Why IV In-Line Filters are Vital - A Case Report of a 13-Year-Old Girl

Read about a case report of a 13-year-old girl from Japan

October 18, 2022

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In February 2022, Shinya Shimoyama and colleagues from the Department of Pediatric Cardiology and the Department of Pharmacy of the Gunma Children’s Medical Center at Shibukawa, Japan published a case report emphasizing the importance of proper infusion management, including the presence of an Intravenous (IV) in-line filter in the infusion set-up1.



Who was the patient?


13-year-old girl with severe cardiomyopathy requiring IV treatment on the ICU, including catecholamine, olprinone, diuretics, vasodilators, and heparin.


What was the issue?


Repeated interruption of the drug infusion line due to route obstruction, resulting in fluctuating condition of the girl. The drug infusion line, including our NEO96 IV in-line filter, was only infused with dobutamine, olprinone and heparin diluted with 5% glucose solution. No apparent abnormalities were observed in the CVC, infusion route, in-line filter or infusion pump.


What was the cause of the frequent obstruction in the infusion line?


Experiments, including Scanning Electron microscopy (SEM) and Energy Dispersive X-ray  (EDX) methods, revealed that


  • microscopic particles (not visible to the naked eye) were formed in the infusion circuit during drug infusion therapy.
  • a large amount of these particles was trapped on the IV in-line filter surface on the upstream side and solid material was observed on the IV in-line filter surface on the downstream side.
  • trapped materials derived from interaction of the infused drugs.


Why are particles of concern for the ICU patient?


Intensive care patients usually receive a multitude of IV infusions with studies showing up to one million inadvertent particles per day2-5. Without IV in-line filters, microscopic particles are inevitably infused into the body and studies have shown that this may lead to a disturbance in the microcirculation and a compromised microvascular flow in vital organs may result in organ dysfunction of ICU patients6-12.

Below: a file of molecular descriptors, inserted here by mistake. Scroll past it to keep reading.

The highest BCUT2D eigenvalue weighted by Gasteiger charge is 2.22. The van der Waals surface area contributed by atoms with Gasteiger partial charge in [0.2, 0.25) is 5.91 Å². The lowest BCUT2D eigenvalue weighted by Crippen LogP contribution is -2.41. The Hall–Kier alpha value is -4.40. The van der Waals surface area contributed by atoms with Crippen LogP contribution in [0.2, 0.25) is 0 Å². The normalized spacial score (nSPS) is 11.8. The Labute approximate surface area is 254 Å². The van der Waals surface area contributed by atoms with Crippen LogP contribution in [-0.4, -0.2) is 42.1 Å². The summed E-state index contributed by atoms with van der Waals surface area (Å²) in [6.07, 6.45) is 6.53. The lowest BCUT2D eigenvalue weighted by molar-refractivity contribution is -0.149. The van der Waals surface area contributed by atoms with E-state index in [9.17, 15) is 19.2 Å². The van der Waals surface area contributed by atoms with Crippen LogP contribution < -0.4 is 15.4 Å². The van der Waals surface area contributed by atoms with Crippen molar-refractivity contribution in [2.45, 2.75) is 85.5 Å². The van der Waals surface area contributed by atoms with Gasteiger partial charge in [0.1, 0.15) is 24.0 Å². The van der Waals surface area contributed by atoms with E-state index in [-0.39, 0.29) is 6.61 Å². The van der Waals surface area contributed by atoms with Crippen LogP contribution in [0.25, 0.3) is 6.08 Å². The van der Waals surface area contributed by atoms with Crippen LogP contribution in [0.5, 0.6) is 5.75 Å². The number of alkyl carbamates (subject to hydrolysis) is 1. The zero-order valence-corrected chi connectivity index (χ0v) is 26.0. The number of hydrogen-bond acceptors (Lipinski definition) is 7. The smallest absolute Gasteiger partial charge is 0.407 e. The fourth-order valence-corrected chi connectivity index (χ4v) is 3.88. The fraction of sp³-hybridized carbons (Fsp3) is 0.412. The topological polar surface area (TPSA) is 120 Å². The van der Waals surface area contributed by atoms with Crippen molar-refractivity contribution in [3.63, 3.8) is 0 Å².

What were the lessons learned by Shimoyama et al.?


  • Clinicians should be aware of the risk of precipitate formation and reconsider prescription when starting drug infusion therapy.
  • Drug–drug interactions may not be readily apparent in clinical practice.
  • IV in-line filters retain particles and provide a practical option to reduce potential risks due to particulate matter13.


How can we help when IV in-line filters block?


IV in-line filters block (cause pressure alarms), because they are just doing their job, and removing particles. To avoid blockages, we would recommend using the expertise of our clinical specialists who have years of experience in infusion and IV in-line filter management. Our clinical specialist will work together with clinicians, nurses, and the pharmacy to optimize the infusion regime to the benefit of the ward and patients.





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Dr. Volker Luibl, MBA

Dr. Luibl is Pall Medical’s accomplished Demand Generation Marketing Manager with extensive expertise in medical device and clinical science.
Dr. Luibl is Pall Medical’s accomplished Demand Generation Marketing Manager with extensive expertise in medical device and clinical science.
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